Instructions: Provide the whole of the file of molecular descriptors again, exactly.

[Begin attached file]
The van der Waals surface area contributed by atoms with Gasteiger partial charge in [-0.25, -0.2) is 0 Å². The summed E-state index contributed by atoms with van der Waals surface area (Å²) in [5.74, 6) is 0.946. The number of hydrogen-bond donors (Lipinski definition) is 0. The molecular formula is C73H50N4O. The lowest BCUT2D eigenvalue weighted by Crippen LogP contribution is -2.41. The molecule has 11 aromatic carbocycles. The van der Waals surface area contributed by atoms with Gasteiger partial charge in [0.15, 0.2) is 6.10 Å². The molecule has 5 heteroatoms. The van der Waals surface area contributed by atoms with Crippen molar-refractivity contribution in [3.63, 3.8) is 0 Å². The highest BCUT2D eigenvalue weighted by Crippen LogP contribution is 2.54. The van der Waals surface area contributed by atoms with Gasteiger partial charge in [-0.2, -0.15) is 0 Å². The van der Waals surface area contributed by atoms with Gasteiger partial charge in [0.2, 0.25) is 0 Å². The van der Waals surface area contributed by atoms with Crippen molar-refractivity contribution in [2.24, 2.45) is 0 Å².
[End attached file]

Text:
The van der Waals surface area contributed by atoms with Gasteiger partial charge in [-0.25, -0.2) is 0 Å². The summed E-state index contributed by atoms with van der Waals surface area (Å²) in [5.74, 6) is 0.946. The number of hydrogen-bond donors (Lipinski definition) is 0. The molecular formula is C73H50N4O. The lowest BCUT2D eigenvalue weighted by Crippen LogP contribution is -2.41. The molecule has 11 aromatic carbocycles. The van der Waals surface area contributed by atoms with Gasteiger partial charge in [0.15, 0.2) is 6.10 Å². The molecule has 5 heteroatoms. The van der Waals surface area contributed by atoms with Crippen molar-refractivity contribution in [3.63, 3.8) is 0 Å². The highest BCUT2D eigenvalue weighted by Crippen LogP contribution is 2.54. The van der Waals surface area contributed by atoms with Gasteiger partial charge in [-0.2, -0.15) is 0 Å². The van der Waals surface area contributed by atoms with Gasteiger partial charge in [0.2, 0.25) is 0 Å². The van der Waals surface area contributed by atoms with Crippen molar-refractivity contribution in [2.24, 2.45) is 0 Å².